To detect ovarian cancer, a doctor will usually take a blood sample and do a transvaginal ultrasound to see any unusual activity in your ovaries.
what is vulval cancer?
Vulval cancer develops in your external genitalia, and is also known as vaginal cancer.
It can develop in 5 different areas - your labia minora, labia majora, pubic mound, perineum (the skin between the vagina and anus) and clitorus.
While vulval cancer is a rare gynaecological cancer, and is most common amongst women who have hit menopause.
what are the symptoms of vulval cancer?
Some symptoms of vulvar cancer include:
- Itching and burning on the vaginal skin
- An open sore or visible growth of a lump
- Raised patches on the vagina
- Hard or swollen nodes in the groin
- Bleeding or pain while peeing
- A mole that changes shape
how can we detect vulval cancer?
The best way to find out if anything is wrong with your vagina is to grab a hand mirror and have a look.
If you notice anything unusual then you should consult a gynaecologist.
what is vaginal cancer?
Vaginal cancer develops in the tissues that make up your vagina.
It is the least common gynaecological cancer and usually affects women over 75 years.
In some cases vaginal cancer can be due to the presence of HPV. It can also take the form of ulcers or lumps in and around your cervix.
what are the symptoms of vaginal cancer?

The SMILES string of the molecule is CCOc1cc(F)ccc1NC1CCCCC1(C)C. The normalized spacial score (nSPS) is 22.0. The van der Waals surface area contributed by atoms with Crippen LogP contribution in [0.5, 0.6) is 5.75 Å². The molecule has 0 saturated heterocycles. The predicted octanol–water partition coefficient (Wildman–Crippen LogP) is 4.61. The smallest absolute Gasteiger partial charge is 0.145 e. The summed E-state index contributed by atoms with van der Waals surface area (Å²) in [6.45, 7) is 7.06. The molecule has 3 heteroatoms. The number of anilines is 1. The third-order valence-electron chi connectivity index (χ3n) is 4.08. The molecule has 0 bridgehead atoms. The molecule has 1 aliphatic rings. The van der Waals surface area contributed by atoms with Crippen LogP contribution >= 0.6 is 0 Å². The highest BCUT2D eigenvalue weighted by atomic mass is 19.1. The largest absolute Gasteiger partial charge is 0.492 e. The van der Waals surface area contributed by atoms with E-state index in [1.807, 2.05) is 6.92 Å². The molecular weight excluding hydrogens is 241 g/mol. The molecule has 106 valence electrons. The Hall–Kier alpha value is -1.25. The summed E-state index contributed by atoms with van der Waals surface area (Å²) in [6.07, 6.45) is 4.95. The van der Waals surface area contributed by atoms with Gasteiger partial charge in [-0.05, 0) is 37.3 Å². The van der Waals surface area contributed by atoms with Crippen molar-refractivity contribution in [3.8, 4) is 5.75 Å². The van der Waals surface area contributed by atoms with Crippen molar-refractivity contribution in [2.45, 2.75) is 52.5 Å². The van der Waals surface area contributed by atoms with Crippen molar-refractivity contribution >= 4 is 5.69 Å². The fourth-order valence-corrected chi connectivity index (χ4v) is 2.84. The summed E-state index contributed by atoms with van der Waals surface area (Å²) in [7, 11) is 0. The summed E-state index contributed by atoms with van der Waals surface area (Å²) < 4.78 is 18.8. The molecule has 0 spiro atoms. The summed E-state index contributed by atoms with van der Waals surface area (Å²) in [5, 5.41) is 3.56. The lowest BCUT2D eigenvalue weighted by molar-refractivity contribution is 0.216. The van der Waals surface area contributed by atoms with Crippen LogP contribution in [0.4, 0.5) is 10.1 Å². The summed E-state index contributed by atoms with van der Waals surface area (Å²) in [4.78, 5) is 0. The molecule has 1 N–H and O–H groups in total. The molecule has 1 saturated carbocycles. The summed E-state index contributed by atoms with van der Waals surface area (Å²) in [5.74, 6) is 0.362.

Like other gynaecological cancers, vaginal cancer doesn’t show any early signs. But you should look out for symptoms such as:
- Blood-stained vaginal discharge
- Unexpected vaginal bleeding
- Vaginal and pelvic pain
- Any growth or lump in your vagina
- Persistent vaginal itch
- pain while peeing or having sex
The most common symptom is unexpected vaginal bleeding, but that can also be because of other non-benign reasons. So it’s always good to see a doctor if you notice unusual vaginal bleeding.
how can we detect vaginal cancer?
Biopsy is a common procedure and the only sure way to find out if the abnormal growth of cells is cancer.
This involves scraping some tissue from your vaginal area and sending it to a lab to detect any cancerous cells.
frequently asked questions
How to prevent gynecologic cancer?
Unfortunately, as with most cancers, none of us are completely risk-free. Genetic and environmental factors both contribute to causing cancer and in many cases, it’s impossible to tell why someone gets cancer.
While it’s impossible to prevent cancer, the best you can do is to recognise the signs and symptoms as early as possible and seek immediate treatment.